Deep roots

DSCF4924©Geoff Wilkinson

Wanstead resident Jean Medcalf published her first poetry book last year. To Everything There is a Season is a collection of lyrical, spiritual poems about nature. In the 10th of a series of articles, Jean – who celebrated her 90th birthday earlier this year – recalls some well-known Wanstead people, past and present. Photo by Geoff Wilkinson

I’ve often said that living in Wanstead is like living in a village, partly because of its array of local characters; those familiar faces who seem to have been around for years and are known by everybody.

Some that spring to mind are people with unusual pets – where else would you meet a Vietnamese pot-bellied pig named Winston being taken for walks on a lead, patted and given biscuits by children in the street!

Many people will remember the enormous dog and his owner Ruben, an actor, who used to sit outside Nice Croissant. The dog’s name was Izzy Bubbeleh and he was an English Mastiff, fed on chicken from the kosher butcher. He had a lovely calm nature and was a therapy dog who visited disabled people.

Nice Croissant was such a friendly café frequented by regulars, and I often went there with my little dog Sooty, who enjoyed café society and liked sitting there being admired, partaking of a few sips of cappuccino and nibbling a croissant. Unfortunately, Sooty  took a great dislike to Izzy and used to yap ferociously at him. Izzy was a peace-lover; he took absolutely no notice and lay there placidly, ignoring this indignant little ball of fluff standing on his hind legs and trying to look fierce. Just as well, as Izzy weighed in at 13 stone to Sooty’s diminutive 11 pounds!

Wanstead has always had such knowledgeable and helpful people, too many to name them all, such as Doctor Ali at Wanstead Pharmacy and Mas and Trevor from the Heads’N’ Tails pet shop.

Another was the late Peter Nursey, who had many strings to his bow; as well as being an artist and an electrician, he tackled lots of tricky little jobs for we older ladies; he made a little ramp for my elderly dog Alfie when he became too arthritic to get up the step. My friend Lilian had lots of dogs, and when her favourite dog died, she had him stuffed. One of Pete’s regular jobs was to hoover Lilian’s stuffed dog! Pete always knew what was going on in Wanstead and used to regale me with all the gossip over a cup of tea. Another chap who can turn his hand to many things is Luke the gardener, who also sharpens tools and does DJ-ing.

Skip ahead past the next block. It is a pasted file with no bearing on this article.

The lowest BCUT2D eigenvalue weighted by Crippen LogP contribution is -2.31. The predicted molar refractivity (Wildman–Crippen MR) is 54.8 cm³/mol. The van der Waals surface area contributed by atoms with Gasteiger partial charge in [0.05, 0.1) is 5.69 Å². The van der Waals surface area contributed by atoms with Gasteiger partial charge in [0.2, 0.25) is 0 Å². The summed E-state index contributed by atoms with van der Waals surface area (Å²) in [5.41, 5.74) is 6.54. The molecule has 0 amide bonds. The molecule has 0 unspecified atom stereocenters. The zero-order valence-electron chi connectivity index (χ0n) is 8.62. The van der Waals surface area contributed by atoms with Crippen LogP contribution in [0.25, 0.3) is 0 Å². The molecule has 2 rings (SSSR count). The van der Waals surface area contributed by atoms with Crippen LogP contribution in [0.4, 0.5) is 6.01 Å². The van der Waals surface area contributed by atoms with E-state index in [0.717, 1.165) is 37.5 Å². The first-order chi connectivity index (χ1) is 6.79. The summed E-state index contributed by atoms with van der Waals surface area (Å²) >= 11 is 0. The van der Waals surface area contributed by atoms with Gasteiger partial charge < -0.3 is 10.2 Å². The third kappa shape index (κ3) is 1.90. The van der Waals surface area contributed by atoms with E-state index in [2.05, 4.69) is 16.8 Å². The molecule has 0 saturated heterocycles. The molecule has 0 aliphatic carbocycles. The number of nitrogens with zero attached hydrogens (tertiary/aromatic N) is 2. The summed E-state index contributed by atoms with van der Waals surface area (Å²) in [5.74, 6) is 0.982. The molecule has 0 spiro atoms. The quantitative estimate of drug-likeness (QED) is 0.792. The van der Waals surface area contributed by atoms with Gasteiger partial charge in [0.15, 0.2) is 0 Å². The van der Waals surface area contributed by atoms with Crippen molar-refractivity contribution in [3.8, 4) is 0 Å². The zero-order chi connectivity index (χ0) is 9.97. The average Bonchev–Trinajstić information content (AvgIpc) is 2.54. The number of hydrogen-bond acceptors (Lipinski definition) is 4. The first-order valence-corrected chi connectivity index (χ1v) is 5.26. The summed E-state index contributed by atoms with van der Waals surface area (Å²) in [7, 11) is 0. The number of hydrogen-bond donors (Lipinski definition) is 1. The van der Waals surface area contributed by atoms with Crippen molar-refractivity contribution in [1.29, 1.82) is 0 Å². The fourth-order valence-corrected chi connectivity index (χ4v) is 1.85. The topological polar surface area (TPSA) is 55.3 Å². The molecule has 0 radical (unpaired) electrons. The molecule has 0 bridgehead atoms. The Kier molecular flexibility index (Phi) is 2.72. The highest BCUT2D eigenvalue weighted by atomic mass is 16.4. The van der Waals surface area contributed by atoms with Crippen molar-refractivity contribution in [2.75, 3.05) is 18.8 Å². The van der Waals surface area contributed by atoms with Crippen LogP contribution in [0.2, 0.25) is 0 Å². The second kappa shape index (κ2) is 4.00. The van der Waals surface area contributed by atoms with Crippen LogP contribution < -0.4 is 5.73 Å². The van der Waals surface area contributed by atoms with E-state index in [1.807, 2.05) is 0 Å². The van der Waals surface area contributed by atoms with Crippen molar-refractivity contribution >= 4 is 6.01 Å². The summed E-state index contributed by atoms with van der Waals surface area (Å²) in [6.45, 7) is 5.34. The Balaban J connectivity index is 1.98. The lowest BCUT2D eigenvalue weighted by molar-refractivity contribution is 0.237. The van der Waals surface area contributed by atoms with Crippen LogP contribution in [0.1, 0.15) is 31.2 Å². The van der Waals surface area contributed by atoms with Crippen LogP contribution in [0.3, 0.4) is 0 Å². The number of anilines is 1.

I am sure nobody will forget the legendary Brian Jobber of Andrews Builder’s Merchants, who ran the shop since the 1960s – he seemed to know the answer to any DIY query and was so good-natured and helpful, people would go to him with all their problems, ranging from how to wire a plug or change a light bulb to making a will and where to go on holiday! I remember chatting with him one day and he said a customer once asked him: “Brian, how do you get a divorce?”

Some well-known ladies of Wanstead are the late Primrose Clarke, who taught piano at her home in Leicester Road for 70 years, and my great friend Beryl Thornton of the Carlton House Terrace Residents Association, who seems to know everything and everybody locally, goes to the council meetings, and tells the council what to do when they get things wrong!

And last but not least, the wonderful green-fingered Marian Temple, who spends her time making Wanstead even more beautiful and planting every conceivable space with a vivid rainbow of colourful flowers.

West Mersea by Jean Medcalf

Illuminated by the lucent moon
The satin mudbanks shine on either side
The river, as with creaking oars we row
Coolly upstream at night. The gentle breeze
Ruffles our hair and slaps the tiny waves
Gently against our boat. The mirrored moon,
Splintered by oar-strokes, runs to coalesce
Like mercury spilt.
Tall withies bend quiet heads
In slender benediction, as we pass
Double-reflected ships with star-ringed masts.
A plaintive bird sings a lament, a sweet
And solitary air; we rest our oars.

Blackwater – silvered – flows on without pause.
Over our tired heads the darkness falls.

Jean’s book To Everything There is a Season is available in paperback (£5.75). Visit wnstd.com/jean